This was basically the formulation of a great many friends who would join us in the evening around the campfire after working all day, singing, drinking, joking, and just 'cutting up'. Of course we had a mixture of guys and gals that entertained themselves with other vices than just the drink. After an evening of merriment we would then become tired and go to our respective tents or sleeping quarters and 'crash'. Of course, when the weekends came, we would really party, visit waterfalls, hike and make another temporary camp while fishing, and just enjoy the outdoors.

I always felt sorry (at least for a little while) for the fire suppression crew after a night of our partying. For they were up at dawn for their daily exercise routine, which meant a five mile run around the Toketee Reservoir and calisthenics before breakfast. These guys really had to stay in shape for their jobs, they were front-line fire suppression fighters.

After becoming fast friends (many of us were together for about 3 summers in a row); we each developed 'nicknames'. There was STRETCH (yeah a guy at least 6'7"), BEAR (hairy guy-black long fuzzy curly hair and beard), COWBOY (my best bud from Wyoming), Pollock (a name he preferred), SHITMAN (a guy always saying.. shhhhhheeeeet maaaaannn), STONY (I won't go there) and yours truly, either ROBINHOOD (well, I had the campfire site and they were my merry men er.. and women) or STARFOX (yeah, before the popular game). Well I won't name them all, but you get the idea.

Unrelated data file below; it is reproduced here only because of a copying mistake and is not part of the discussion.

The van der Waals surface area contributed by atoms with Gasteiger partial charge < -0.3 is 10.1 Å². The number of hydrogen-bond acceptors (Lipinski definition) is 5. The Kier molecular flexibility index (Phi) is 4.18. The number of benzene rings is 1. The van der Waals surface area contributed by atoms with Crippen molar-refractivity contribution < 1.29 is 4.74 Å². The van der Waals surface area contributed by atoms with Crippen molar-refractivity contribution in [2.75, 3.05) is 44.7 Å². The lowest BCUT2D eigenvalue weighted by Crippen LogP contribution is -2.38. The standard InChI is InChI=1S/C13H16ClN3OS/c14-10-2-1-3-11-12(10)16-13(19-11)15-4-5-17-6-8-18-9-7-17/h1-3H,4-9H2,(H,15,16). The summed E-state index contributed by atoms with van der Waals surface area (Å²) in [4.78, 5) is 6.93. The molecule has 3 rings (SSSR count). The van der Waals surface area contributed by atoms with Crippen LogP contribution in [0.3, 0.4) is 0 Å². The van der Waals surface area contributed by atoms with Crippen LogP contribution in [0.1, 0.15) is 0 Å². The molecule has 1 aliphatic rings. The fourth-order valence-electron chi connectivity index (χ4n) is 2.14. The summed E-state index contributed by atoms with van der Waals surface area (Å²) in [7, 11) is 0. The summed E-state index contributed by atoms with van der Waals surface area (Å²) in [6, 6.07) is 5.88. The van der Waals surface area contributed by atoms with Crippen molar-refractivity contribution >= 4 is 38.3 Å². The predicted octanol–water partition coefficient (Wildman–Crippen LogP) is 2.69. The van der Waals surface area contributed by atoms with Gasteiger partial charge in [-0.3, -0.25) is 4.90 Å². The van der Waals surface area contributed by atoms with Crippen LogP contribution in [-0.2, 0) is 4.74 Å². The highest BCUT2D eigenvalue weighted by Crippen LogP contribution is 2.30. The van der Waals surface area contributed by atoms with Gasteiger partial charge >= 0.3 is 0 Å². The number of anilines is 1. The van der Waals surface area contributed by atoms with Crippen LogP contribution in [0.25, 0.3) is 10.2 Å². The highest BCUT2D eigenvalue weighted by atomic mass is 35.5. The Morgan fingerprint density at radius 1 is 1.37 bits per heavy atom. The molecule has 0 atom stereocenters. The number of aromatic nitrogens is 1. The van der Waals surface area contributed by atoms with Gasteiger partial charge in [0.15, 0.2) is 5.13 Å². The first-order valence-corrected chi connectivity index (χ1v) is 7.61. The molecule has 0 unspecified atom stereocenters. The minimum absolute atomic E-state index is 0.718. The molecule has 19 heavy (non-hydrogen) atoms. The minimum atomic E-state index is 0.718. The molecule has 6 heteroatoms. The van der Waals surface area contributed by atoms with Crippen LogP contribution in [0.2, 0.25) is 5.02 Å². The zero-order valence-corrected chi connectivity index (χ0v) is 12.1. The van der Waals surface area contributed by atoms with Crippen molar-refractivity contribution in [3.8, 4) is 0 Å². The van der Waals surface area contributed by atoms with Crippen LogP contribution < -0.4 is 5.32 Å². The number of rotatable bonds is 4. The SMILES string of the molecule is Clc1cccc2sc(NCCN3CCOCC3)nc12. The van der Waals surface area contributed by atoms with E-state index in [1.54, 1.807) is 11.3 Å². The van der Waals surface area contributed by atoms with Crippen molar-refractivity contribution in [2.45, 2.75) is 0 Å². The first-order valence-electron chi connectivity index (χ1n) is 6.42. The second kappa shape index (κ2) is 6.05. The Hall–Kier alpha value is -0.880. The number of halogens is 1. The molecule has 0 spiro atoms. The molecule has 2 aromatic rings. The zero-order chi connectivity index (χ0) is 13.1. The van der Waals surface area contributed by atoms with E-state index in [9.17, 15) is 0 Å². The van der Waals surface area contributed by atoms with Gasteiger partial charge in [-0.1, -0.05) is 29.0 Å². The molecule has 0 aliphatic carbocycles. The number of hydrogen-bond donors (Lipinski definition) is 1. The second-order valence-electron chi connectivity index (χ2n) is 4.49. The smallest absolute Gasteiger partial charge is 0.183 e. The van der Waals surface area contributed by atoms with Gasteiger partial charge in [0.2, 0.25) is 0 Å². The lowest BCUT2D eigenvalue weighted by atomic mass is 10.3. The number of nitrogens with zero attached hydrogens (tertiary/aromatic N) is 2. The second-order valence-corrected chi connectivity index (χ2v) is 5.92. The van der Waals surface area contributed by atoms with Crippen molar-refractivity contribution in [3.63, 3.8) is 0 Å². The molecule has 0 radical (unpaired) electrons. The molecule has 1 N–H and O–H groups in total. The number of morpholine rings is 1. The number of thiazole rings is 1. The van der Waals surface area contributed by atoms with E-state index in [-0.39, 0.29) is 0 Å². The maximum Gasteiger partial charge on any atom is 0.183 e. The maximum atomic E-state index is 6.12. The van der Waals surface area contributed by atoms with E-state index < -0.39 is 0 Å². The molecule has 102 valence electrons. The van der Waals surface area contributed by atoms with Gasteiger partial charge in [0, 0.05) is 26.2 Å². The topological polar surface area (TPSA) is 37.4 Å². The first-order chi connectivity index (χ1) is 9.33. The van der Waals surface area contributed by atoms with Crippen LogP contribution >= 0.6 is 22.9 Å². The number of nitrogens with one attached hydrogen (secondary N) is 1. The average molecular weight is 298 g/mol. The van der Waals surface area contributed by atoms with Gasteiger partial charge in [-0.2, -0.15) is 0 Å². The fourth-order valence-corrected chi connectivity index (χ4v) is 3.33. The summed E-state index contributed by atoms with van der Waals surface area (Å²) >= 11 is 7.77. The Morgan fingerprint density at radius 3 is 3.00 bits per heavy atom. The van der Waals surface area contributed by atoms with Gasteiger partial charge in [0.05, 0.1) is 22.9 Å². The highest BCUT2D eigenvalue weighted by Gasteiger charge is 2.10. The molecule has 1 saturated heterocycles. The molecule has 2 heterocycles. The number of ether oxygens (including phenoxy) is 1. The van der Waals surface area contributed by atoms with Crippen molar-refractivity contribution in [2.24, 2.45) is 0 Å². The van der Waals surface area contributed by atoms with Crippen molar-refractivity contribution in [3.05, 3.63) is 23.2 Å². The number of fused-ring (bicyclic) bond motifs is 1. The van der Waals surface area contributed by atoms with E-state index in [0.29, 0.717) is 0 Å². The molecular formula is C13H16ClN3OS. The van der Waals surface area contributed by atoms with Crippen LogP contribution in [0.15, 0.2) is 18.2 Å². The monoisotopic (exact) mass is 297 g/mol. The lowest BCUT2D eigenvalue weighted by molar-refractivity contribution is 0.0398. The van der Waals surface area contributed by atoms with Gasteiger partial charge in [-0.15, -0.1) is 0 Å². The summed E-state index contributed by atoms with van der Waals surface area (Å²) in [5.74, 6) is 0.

One evening, after singing, laughing, joking, and stuff; I was just fiddling with the guitar and out popped a short song, the lyrics I share with you now:

Listen if you will to the following song by clicking here

Silver Fire

I will sit by you
and rest awhile
Take off my burden
for a while.....

By a Sea
of Silver Fire
We'll light our pipes
and dream of days
for a while.....

We'll sing the Bronze of Afternoons
And Rhyme the light of distant Stars
And when my wandering feet return
And the Future guides my Way
I'll think of Songs and Afternoons
And be glad.

I've traveled long to taste the Sun,
seen the joys and felt the hardness of life,
I've passed some time on fruit and wine,
filled my cup with the bitter nectar of life.

And in the Bronze of Afternoons
And by the light of distant Stars
I've met with fate and I have learned,
that my time will someday end,
But I've had Songs and Afternoons,
and I am glad.